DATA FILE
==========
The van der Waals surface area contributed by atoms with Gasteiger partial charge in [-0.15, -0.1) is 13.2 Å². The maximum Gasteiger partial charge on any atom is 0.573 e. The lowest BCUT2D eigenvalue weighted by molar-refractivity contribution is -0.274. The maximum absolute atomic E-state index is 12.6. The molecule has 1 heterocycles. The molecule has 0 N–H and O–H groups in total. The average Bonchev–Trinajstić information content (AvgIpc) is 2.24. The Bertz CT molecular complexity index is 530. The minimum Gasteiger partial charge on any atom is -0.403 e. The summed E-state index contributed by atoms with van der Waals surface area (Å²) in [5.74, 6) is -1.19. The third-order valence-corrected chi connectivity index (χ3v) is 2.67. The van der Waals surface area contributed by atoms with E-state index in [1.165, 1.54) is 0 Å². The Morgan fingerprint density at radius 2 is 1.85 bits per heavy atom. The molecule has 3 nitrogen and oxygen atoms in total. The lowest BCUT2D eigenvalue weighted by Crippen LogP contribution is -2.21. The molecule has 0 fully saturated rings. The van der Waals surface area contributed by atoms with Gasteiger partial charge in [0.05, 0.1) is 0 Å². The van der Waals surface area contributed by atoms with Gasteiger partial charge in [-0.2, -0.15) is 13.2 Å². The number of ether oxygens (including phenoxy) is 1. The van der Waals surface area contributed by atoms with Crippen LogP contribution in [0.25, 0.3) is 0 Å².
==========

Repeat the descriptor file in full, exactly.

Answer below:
The van der Waals surface area contributed by atoms with Gasteiger partial charge in [-0.15, -0.1) is 13.2 Å². The maximum Gasteiger partial charge on any atom is 0.573 e. The lowest BCUT2D eigenvalue weighted by molar-refractivity contribution is -0.274. The maximum absolute atomic E-state index is 12.6. The molecule has 1 heterocycles. The molecule has 0 N–H and O–H groups in total. The average Bonchev–Trinajstić information content (AvgIpc) is 2.24. The Bertz CT molecular complexity index is 530. The minimum Gasteiger partial charge on any atom is -0.403 e. The summed E-state index contributed by atoms with van der Waals surface area (Å²) in [5.74, 6) is -1.19. The third-order valence-corrected chi connectivity index (χ3v) is 2.67. The van der Waals surface area contributed by atoms with E-state index in [1.165, 1.54) is 0 Å². The Morgan fingerprint density at radius 2 is 1.85 bits per heavy atom. The molecule has 3 nitrogen and oxygen atoms in total. The lowest BCUT2D eigenvalue weighted by Crippen LogP contribution is -2.21. The molecule has 0 fully saturated rings. The van der Waals surface area contributed by atoms with Gasteiger partial charge in [0.05, 0.1) is 0 Å². The van der Waals surface area contributed by atoms with Gasteiger partial charge in [-0.2, -0.15) is 13.2 Å². The number of ether oxygens (including phenoxy) is 1. The van der Waals surface area contributed by atoms with Crippen LogP contribution in [0.25, 0.3) is 0 Å².